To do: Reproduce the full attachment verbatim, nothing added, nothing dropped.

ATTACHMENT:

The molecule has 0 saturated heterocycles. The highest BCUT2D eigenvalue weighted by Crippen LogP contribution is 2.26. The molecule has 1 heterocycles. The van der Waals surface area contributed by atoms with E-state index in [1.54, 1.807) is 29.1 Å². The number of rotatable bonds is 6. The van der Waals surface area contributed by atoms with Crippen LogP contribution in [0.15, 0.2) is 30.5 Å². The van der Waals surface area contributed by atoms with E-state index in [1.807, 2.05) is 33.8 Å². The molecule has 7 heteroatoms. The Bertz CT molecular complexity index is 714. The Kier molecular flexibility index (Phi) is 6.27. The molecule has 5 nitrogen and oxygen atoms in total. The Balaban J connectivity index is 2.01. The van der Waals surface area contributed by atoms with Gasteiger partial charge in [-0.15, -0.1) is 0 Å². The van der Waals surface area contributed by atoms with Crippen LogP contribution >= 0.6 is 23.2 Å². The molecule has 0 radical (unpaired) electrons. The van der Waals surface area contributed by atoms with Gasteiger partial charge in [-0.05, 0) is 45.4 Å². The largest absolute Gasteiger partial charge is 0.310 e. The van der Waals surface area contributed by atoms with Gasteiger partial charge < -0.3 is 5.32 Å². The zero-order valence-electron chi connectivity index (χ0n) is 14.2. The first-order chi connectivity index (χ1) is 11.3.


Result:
The molecule has 0 saturated heterocycles. The highest BCUT2D eigenvalue weighted by Crippen LogP contribution is 2.26. The molecule has 1 heterocycles. The van der Waals surface area contributed by atoms with E-state index in [1.54, 1.807) is 29.1 Å². The number of rotatable bonds is 6. The van der Waals surface area contributed by atoms with Crippen LogP contribution in [0.15, 0.2) is 30.5 Å². The van der Waals surface area contributed by atoms with E-state index in [1.807, 2.05) is 33.8 Å². The molecule has 7 heteroatoms. The Bertz CT molecular complexity index is 714. The Kier molecular flexibility index (Phi) is 6.27. The molecule has 5 nitrogen and oxygen atoms in total. The Balaban J connectivity index is 2.01. The van der Waals surface area contributed by atoms with Gasteiger partial charge in [-0.15, -0.1) is 0 Å². The van der Waals surface area contributed by atoms with Crippen LogP contribution >= 0.6 is 23.2 Å². The molecule has 0 radical (unpaired) electrons. The van der Waals surface area contributed by atoms with Gasteiger partial charge in [-0.05, 0) is 45.4 Å². The largest absolute Gasteiger partial charge is 0.310 e. The van der Waals surface area contributed by atoms with Gasteiger partial charge < -0.3 is 5.32 Å². The zero-order valence-electron chi connectivity index (χ0n) is 14.2. The first-order chi connectivity index (χ1) is 11.3.